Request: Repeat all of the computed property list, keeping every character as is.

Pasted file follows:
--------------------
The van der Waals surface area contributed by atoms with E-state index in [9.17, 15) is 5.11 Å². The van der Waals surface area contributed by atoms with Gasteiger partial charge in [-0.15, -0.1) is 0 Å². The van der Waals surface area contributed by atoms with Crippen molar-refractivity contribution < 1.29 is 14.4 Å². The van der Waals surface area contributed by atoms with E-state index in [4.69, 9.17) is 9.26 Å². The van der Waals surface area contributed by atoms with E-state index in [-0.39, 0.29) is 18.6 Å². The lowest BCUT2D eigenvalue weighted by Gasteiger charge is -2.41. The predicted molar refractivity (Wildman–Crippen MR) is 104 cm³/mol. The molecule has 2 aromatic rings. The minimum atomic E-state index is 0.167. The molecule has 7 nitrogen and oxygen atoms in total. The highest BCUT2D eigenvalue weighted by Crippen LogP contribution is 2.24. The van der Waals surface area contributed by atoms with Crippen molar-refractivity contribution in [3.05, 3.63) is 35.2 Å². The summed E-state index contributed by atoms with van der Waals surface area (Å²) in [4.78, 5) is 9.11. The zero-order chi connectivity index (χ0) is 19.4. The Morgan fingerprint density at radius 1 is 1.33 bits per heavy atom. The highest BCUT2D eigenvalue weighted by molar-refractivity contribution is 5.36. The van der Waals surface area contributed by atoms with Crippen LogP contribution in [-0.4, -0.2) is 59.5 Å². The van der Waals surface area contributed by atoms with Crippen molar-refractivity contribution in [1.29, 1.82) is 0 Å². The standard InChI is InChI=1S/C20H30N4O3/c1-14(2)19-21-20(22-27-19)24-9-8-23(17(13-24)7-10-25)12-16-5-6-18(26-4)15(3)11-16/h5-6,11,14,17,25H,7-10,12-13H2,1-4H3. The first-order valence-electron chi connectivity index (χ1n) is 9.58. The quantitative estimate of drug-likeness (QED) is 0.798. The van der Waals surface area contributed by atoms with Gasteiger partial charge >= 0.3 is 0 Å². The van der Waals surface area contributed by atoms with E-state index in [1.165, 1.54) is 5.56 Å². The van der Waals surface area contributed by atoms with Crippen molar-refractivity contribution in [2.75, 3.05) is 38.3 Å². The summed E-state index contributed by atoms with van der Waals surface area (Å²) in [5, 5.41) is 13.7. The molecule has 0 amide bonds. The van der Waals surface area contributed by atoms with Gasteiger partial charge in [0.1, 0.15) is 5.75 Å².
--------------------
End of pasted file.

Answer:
The van der Waals surface area contributed by atoms with E-state index in [9.17, 15) is 5.11 Å². The van der Waals surface area contributed by atoms with Gasteiger partial charge in [-0.15, -0.1) is 0 Å². The van der Waals surface area contributed by atoms with Crippen molar-refractivity contribution < 1.29 is 14.4 Å². The van der Waals surface area contributed by atoms with E-state index in [4.69, 9.17) is 9.26 Å². The van der Waals surface area contributed by atoms with E-state index in [-0.39, 0.29) is 18.6 Å². The lowest BCUT2D eigenvalue weighted by Gasteiger charge is -2.41. The predicted molar refractivity (Wildman–Crippen MR) is 104 cm³/mol. The molecule has 2 aromatic rings. The minimum atomic E-state index is 0.167. The molecule has 7 nitrogen and oxygen atoms in total. The highest BCUT2D eigenvalue weighted by Crippen LogP contribution is 2.24. The van der Waals surface area contributed by atoms with Crippen molar-refractivity contribution in [3.05, 3.63) is 35.2 Å². The summed E-state index contributed by atoms with van der Waals surface area (Å²) in [4.78, 5) is 9.11. The zero-order chi connectivity index (χ0) is 19.4. The Morgan fingerprint density at radius 1 is 1.33 bits per heavy atom. The highest BCUT2D eigenvalue weighted by molar-refractivity contribution is 5.36. The van der Waals surface area contributed by atoms with Crippen LogP contribution in [-0.4, -0.2) is 59.5 Å². The van der Waals surface area contributed by atoms with Crippen molar-refractivity contribution in [1.29, 1.82) is 0 Å². The standard InChI is InChI=1S/C20H30N4O3/c1-14(2)19-21-20(22-27-19)24-9-8-23(17(13-24)7-10-25)12-16-5-6-18(26-4)15(3)11-16/h5-6,11,14,17,25H,7-10,12-13H2,1-4H3. The first-order valence-electron chi connectivity index (χ1n) is 9.58. The quantitative estimate of drug-likeness (QED) is 0.798. The van der Waals surface area contributed by atoms with Gasteiger partial charge >= 0.3 is 0 Å². The van der Waals surface area contributed by atoms with E-state index in [1.165, 1.54) is 5.56 Å². The van der Waals surface area contributed by atoms with Crippen molar-refractivity contribution in [2.75, 3.05) is 38.3 Å². The summed E-state index contributed by atoms with van der Waals surface area (Å²) in [5, 5.41) is 13.7. The molecule has 0 amide bonds. The van der Waals surface area contributed by atoms with Gasteiger partial charge in [0.1, 0.15) is 5.75 Å².